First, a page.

THE TALES OF CATT AND FISHER Edited by Justina Robson

Carol Goodwin

As this collection features the work of three of our recent Guests of Honour; Justina Robson (editor), Adrian Tchaikovsky (author) and Juliet McKenna (author) I thought it might be of interest to Novacon attendees.

The Doctors Catt and Fisher are collectors, consultants and traders of magical artefacts with occasional forays into treasure hunting, although they prefer to let others take risks wherever possible. They are an enchanting pair of rogues (from a reader’s point of view at least) and I was delighted to see them get centre stage in this collection of short stories.  They appeared initially as secondary characters in the After the War shared-world series. (REDEMPTION’S BLADE by Adrian Tchaikovsky and SALVATION’S FIRE by Justina Robson).  This series is set in a fantasy world after the archetypal Dark Lord (the “Kinslayer”) has been defeated and explores the efforts of both people (including the Dark Lord’s slaves and minions) and countries trying to rebuild and survive in a devastated and upturned world. This new addition to the series is a collection of stand-alone stories all featuring Drs Catt and Fisher, and written by Adrian Tchaikovsky, Freda Warrington, Juliet McKenna and K T Davies and edited by Justina Robson.

Having four different author’s interpretation of the same characters is risky, but thankfully the quality of all four stories in this collection is excellent. Part of that I am sure is in the depth of the original characterisations. Dr Catt is supremely confident (sometimes overly so which can precipitate many of their misadventures), amusingly grandiloquent, persuasive and a little vain. Dr Fisher is the more taciturn partner, although he has a fine line in pointed, apposite observations. He is more than he originally seems and often rescues Dr Catt from some of his more impetuous schemes. There is a genuine affection between the pair who are united by their scholarly and acquisitive natures.

            The first story, “Belts and Bracers” (by Adrian Tchaikovsky) finds them in the country of Arvennir, where they have been selling magical artefacts to both sides in a nascent revolution, which unsurprisingly leads to complications! This culminates in a dodgy (and hilarious) prison rescue (complete with ill-fitting uniforms and fake moustaches!), encounters with shape-shifting “monsters” and elite guards, and accidentally helping to overthrow the despotic government. The plot is fast-paced, slightly ridiculous fun, and the prose and dialogue are a delight and almost Pratchettian at times.

            In the second story, “Secrets and Lights” by Freda Warrington, the story is told from the point of view of a young man, Crombie. The plot is again slightly preposterous, involving a large country bullying a small island community into building a lighthouse, as “compensation” for a shipwreck. As they will use any failure of the lighthouse as an excuse to bankrupt and occupy the island, there then ensues a quest to obtain magical scales from a giant moth’s wing which will protect the lighthouse. This has unintended (although probably predictable) consequences relating to attracting the wrong things to a magical light! The author has a different prose style to the previous story, but still catches the essence of the characters. “Fisher quietly saved their skins and let Catt take the credit because he preferred to direct attention away from himself”.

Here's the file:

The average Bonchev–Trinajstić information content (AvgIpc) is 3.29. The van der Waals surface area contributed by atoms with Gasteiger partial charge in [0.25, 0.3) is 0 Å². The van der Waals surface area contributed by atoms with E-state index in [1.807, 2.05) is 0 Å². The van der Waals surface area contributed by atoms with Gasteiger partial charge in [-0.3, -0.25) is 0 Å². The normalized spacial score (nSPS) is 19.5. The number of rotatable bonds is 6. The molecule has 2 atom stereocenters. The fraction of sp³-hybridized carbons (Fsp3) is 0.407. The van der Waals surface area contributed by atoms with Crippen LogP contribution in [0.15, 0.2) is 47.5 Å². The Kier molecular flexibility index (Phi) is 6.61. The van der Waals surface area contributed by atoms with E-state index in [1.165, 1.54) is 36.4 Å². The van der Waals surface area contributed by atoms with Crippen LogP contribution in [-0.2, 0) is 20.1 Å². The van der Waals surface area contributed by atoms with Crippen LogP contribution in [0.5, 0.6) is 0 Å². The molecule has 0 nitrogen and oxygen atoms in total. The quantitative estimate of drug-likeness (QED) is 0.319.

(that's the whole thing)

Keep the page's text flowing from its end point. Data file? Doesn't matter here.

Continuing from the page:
The third story, “Taking Note” is by Juliet McKenna and concerns a magical pen that erases enchanted glyphs. There is an auction to acquire the item, in which Catt and Fisher craftily outmanoeuvre a rival, the use of the pen to lift a magical curse, and an epilogue back in Fisher and Catt’s shop. Whilst still enjoyable, this was probably my least favourite story, perhaps because Catt and Fisher are less prominent for much of the story. There are still some funny bits but the story felt to me more like three loosely connected stories and the ending didn’t quite fit my understanding of the doctors’ relationship.

            The final story by K T Davies, “The Unguis of Maug” opens with Doctor Fisher who, via an encounter with a street gang, takes on a young apprentice, Ash, much to Dr Catt’s disbelief and doubts. When they send Ash on his first “mission” accompanied by an alcoholic, disillusioned ex-Templar knight, what should just be simple scouting for information and rumours soon becomes something much more deadly. This story is particularly adept at adding depth to its characters. The cosy domestic arrangements and verbal repartee really showcase Catt and Fisher’s relationship, particularly Fisher’s simultaneous fondness and exasperation with his partner “Fisher folded his arms. It was either that or strangle his partner”. The introduction of the street urchin apprentice adds another amusing, disruptive factor. Dannoch, the soldier/babysitter they hire also has to confront past issues as well as deal with the fraught situation which again makes for a more satisfying read.

            While I had read the previous two books, I don’t think it is necessary, and this book could be easily read and enjoyed by someone new to them. This collection is one which made me frequently smile and often laugh out loud at the antics. Catt and Fisher are flawed, complex, morally flexible but very entertaining characters who have outrageous adventures and I highly recommend them and this book. Rebellion Press /  400 pages / ISBN: 978-1-781-08803-6 / Ebook, Paperback, Audiobook


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